Judges OK Tossing of $4.4M Verdict for Disabled Army Vet

Gavel and American flag with scales of justice.
(U.S. Army photo)

A federal appeals court upheld Wednesday a judge's decision to throw out a $4.4 million jury verdict for an Army veteran who lost his hand while serving in Iraq -- only to be ridiculed about his disability by co-workers and a boss while working as a civilian Army employee.

A three-judge panel of the U.S. 6th Circuit Court of Appeals said the district judge didn't abuse his discretion by instead requiring the Army to follow through on its offer to reinstate James McKelvey to a job with higher pay at the Tank-Automotive and Armaments Command (TACOM) in Warren.

But the appellate panel reversed U.S. District Judge John O'Meara on another point, concluding that a hostile work environment forced McKelvey, 40, of Macomb Township to quit. So the Army must provide McKelvey with about $100,000 in back pay, his lawyer said.

McKelvey's lawyers -- Kevin Carlson and Joseph Golden of Royal Oak -- said they have mixed feelings about the decision and are mulling their options, which could include asking the entire 6th Circuit bench to review the case. Returning to work in a place where McKelvey was mistreated is a lot to ask, they said.

The U.S. Attorney's Office in Detroit said it is reviewing the decision, too, but that the Army considers the ruling "a just result."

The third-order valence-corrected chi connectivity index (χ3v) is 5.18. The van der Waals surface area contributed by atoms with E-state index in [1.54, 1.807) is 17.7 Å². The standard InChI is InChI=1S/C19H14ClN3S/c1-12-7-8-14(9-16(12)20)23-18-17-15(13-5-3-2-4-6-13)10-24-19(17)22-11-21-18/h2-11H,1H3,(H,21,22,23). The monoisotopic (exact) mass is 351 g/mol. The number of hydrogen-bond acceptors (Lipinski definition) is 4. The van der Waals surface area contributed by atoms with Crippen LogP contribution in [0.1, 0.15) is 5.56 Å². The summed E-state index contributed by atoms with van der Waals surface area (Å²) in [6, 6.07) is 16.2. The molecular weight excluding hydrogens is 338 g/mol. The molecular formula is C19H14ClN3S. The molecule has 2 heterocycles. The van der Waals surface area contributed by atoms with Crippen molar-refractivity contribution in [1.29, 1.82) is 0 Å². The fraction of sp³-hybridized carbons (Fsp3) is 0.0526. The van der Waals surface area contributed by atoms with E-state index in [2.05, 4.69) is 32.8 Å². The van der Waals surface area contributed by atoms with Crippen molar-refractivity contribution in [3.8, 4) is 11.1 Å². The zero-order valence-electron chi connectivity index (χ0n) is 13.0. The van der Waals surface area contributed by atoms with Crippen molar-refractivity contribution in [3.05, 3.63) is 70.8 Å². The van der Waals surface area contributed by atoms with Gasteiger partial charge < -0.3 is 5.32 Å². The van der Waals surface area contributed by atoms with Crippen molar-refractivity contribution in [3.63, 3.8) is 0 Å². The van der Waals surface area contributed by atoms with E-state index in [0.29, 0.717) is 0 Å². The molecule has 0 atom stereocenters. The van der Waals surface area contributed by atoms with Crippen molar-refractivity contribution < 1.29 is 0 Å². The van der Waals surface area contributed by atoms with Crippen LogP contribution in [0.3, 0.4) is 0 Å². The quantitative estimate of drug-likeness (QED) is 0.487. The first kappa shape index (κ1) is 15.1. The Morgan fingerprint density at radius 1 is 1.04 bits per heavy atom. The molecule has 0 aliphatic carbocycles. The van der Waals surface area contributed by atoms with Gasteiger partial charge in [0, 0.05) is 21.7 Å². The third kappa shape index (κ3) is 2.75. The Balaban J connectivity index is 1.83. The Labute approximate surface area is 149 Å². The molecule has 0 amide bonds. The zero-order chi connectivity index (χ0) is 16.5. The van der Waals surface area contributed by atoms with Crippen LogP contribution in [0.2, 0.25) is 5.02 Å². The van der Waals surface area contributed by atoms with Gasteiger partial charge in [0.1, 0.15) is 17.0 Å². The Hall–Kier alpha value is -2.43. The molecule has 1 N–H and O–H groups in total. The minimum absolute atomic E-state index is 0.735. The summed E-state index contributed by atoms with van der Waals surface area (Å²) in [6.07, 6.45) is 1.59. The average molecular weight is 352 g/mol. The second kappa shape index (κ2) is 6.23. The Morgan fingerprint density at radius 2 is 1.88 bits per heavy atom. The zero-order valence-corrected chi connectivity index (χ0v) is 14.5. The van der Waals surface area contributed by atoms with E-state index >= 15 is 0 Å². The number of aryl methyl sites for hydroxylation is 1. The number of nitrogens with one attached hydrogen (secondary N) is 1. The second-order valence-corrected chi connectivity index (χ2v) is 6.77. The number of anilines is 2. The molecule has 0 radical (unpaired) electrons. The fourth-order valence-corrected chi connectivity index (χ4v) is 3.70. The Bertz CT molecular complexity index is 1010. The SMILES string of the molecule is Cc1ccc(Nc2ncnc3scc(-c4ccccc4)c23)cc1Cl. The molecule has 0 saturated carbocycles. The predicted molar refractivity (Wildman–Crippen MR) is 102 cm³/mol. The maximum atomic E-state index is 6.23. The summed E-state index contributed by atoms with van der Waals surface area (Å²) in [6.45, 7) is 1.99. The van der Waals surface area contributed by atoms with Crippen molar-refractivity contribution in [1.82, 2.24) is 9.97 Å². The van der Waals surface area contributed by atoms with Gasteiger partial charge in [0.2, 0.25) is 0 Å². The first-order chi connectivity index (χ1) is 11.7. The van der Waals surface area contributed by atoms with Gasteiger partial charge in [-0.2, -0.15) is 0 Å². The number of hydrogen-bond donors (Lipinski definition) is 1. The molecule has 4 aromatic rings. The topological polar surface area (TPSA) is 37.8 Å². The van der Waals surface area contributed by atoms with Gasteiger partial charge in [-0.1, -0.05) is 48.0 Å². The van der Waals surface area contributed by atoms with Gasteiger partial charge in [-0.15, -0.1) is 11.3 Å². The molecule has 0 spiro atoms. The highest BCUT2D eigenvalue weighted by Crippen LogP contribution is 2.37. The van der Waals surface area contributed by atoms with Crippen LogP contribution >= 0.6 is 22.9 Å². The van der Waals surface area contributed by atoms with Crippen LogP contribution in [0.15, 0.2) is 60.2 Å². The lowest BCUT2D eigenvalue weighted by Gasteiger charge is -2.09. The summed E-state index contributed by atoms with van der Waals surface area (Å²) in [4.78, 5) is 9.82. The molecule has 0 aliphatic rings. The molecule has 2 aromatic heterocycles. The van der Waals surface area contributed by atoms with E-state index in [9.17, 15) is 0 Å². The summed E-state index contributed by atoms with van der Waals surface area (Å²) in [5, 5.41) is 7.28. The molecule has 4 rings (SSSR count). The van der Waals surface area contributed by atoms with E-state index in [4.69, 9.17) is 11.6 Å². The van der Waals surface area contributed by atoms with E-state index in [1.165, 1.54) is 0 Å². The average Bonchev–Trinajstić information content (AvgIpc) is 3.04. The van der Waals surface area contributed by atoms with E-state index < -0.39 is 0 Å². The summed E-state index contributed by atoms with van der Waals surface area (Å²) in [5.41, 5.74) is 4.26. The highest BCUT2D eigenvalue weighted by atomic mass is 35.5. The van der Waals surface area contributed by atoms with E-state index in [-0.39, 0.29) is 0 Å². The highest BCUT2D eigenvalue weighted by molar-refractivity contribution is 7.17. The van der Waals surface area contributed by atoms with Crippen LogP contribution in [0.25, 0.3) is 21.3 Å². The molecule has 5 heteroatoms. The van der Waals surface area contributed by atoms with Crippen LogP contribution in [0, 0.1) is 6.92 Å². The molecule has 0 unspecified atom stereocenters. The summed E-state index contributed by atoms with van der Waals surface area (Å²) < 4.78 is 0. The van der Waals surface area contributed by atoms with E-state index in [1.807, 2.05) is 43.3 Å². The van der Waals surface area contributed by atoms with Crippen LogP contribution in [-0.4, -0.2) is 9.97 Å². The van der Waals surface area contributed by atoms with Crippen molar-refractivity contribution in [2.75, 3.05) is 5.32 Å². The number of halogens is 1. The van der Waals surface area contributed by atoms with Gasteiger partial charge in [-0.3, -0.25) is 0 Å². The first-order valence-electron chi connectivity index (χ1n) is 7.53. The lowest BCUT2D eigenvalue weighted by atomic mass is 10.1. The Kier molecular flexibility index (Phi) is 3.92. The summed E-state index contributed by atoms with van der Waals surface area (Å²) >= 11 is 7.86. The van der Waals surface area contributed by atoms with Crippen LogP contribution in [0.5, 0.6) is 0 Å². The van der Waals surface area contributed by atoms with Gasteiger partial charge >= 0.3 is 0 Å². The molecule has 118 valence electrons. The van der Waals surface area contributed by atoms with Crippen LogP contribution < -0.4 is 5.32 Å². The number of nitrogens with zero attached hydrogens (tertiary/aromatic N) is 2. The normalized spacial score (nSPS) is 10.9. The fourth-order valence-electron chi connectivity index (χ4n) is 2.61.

McKelvey was injured in 2004 when a roadside bomb he was trying to defuse exploded. After recovering, he accepted a job at TACOM in 2006.

McKelvey and the Army differ on what happened next, but the appeals court said a supervisor and co-workers derided him, calling him a "cripple" and "worthless." He said they refused to provide special computer equipment and door handles, excluded him from meetings and told him to stay in his office for months. He said superiors also objected to him parking in a handicapped space even though he had a state permit.

When he complained to the garrison commander, he said he was told: "If you don't like the way you're being treated, go find another job."

He found a job with the Oakland County Sheriff's Office and later Oakland County Emergency Response and Preparedness, where co-workers welcomed him.

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Army Disability